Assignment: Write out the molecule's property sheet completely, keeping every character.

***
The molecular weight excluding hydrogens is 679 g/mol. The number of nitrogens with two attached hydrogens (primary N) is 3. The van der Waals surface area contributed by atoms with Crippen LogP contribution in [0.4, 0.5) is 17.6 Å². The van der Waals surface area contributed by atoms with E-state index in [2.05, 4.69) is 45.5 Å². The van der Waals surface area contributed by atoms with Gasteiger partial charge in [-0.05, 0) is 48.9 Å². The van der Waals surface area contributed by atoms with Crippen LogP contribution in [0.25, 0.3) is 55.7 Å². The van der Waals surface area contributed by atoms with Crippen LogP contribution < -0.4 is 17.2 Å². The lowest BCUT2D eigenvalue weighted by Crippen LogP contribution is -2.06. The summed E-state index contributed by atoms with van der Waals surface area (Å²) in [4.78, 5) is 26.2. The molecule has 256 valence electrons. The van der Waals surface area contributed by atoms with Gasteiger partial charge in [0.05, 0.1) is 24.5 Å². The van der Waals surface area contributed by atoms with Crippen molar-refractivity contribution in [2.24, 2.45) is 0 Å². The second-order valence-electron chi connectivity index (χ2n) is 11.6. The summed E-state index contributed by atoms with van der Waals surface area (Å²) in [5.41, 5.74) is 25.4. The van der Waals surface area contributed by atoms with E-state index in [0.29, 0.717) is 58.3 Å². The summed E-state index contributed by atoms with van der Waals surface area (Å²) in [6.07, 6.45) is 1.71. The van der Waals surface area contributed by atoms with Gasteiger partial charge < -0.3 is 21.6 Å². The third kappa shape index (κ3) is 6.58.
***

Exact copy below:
The molecular weight excluding hydrogens is 679 g/mol. The number of nitrogens with two attached hydrogens (primary N) is 3. The van der Waals surface area contributed by atoms with Crippen LogP contribution in [0.4, 0.5) is 17.6 Å². The van der Waals surface area contributed by atoms with E-state index in [2.05, 4.69) is 45.5 Å². The van der Waals surface area contributed by atoms with Gasteiger partial charge in [-0.05, 0) is 48.9 Å². The van der Waals surface area contributed by atoms with Crippen LogP contribution in [0.25, 0.3) is 55.7 Å². The van der Waals surface area contributed by atoms with Crippen LogP contribution < -0.4 is 17.2 Å². The lowest BCUT2D eigenvalue weighted by Crippen LogP contribution is -2.06. The summed E-state index contributed by atoms with van der Waals surface area (Å²) in [4.78, 5) is 26.2. The molecule has 256 valence electrons. The van der Waals surface area contributed by atoms with Gasteiger partial charge in [0.05, 0.1) is 24.5 Å². The van der Waals surface area contributed by atoms with Crippen molar-refractivity contribution in [2.24, 2.45) is 0 Å². The second-order valence-electron chi connectivity index (χ2n) is 11.6. The summed E-state index contributed by atoms with van der Waals surface area (Å²) in [5.41, 5.74) is 25.4. The van der Waals surface area contributed by atoms with E-state index in [0.29, 0.717) is 58.3 Å². The summed E-state index contributed by atoms with van der Waals surface area (Å²) in [6.07, 6.45) is 1.71. The van der Waals surface area contributed by atoms with Gasteiger partial charge < -0.3 is 21.6 Å². The third kappa shape index (κ3) is 6.58.